Ferret caretakers should perform the following assessments of their companion ferrets each month to ensure good health and preventative care:
- Keep a record of your ferret’s weight. Major weight changes could signal a health problem. (Seasonal weight fluctuations in Spring/Fall are normal.) Check to see if your veterinarian will allow you to use his/her scales for health checks.
- Check that coat. Your ferret’s coat should be shiny and glossy, except during coat change seasons. If you notice a hair loss which does not regrow within a normal time frame, check with your vet. Also, check to make sure your ferret is free of fleas. You may find flea dirt (black specks) in the fur. There are a couple of safe products for flea treatment: shampoos for kittens with pyrethrins and a small dose treatment of Advantage (vet supervised) should keep your home and ferret free of fleas.
- Check the skin condition. Is it dry, flaky, discolored? These changes should be reported to your vet.
- Check your ferret’s eyes. Are they clear and bright? Is there any colored discharge? Watery eyes may indicate an allergy or irritation, perhaps even a cold. If this persists, it should be checked by your veterinarian.
- Keep ears clean and check dark debris for ear mites. An abundance of debris is not normal. Ears should be pink and free of odor. If the ears are smelly, have your vet check for ear mites. Mites left untreated can cause minor infections and other problems.
- Check the color of your ferret’s gums. They should be pink, pale gums indicate a problem. Gently press a finger against the gums. The pink color should return to them quickly, indicating good blood flow. Also, check teeth for tartar build-up.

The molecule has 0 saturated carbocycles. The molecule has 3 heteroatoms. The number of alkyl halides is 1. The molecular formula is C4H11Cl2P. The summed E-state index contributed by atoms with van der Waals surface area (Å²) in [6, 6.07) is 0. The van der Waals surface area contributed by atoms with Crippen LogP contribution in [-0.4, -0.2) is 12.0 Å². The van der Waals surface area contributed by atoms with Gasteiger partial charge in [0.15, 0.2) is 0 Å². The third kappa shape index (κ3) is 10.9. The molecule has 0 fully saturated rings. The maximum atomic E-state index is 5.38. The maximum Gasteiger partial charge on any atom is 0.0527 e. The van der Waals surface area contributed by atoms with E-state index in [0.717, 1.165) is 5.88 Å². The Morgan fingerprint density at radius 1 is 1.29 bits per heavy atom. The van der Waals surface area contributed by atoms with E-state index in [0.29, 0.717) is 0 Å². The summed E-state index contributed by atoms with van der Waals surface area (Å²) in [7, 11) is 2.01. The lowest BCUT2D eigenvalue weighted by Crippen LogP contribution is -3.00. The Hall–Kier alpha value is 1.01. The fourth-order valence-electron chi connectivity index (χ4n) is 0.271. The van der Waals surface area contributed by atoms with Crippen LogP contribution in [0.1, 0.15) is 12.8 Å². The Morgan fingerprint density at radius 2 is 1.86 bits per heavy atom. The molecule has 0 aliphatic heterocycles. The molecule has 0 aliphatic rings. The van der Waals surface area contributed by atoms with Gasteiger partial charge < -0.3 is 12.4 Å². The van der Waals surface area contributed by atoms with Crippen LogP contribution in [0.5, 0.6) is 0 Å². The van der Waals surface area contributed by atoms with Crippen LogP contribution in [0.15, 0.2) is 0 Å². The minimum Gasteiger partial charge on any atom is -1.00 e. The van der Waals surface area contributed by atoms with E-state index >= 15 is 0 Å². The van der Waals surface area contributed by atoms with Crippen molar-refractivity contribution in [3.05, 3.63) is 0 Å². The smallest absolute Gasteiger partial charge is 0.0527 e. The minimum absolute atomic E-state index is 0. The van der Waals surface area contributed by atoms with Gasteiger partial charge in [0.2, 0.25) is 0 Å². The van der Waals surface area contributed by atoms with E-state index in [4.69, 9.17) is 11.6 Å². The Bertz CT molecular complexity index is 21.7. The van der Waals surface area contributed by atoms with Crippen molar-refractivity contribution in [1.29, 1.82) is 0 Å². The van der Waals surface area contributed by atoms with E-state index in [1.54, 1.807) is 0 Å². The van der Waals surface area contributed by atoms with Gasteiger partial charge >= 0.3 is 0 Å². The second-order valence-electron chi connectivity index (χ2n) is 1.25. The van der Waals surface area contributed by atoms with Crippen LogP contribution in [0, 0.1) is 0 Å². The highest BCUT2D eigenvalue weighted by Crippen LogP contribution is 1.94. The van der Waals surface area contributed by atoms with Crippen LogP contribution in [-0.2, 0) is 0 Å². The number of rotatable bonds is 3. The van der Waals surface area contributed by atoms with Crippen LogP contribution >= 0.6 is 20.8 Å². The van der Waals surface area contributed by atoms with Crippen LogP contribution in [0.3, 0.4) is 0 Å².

- Check your ferret’s breath. Bad breath can indicate more than tooth and gum problems.
- Check the entire torso for any lumps or bumps.
- Check the feet and pads for dryness or cracking. Older ferrets may have dry foot pads. Applying a small application of Vaseline™ to the pads will protect them from cracking and drying, especially in dry winter heat.
- Check your ferret’s genitalia to make sure there is no swelling or signs of irritation. If either is observed, contact your veterinarian.
- Does your ferret cough or gasp? First, rule out the probability of hair ingestion during shedding season. Then, if either condition persists, see your veterinarian.
Remember that finding a health problem early can make all the difference in a quick recovery. Whenever you observe any health indicators that are out of the ordinary, contact your veterinarian.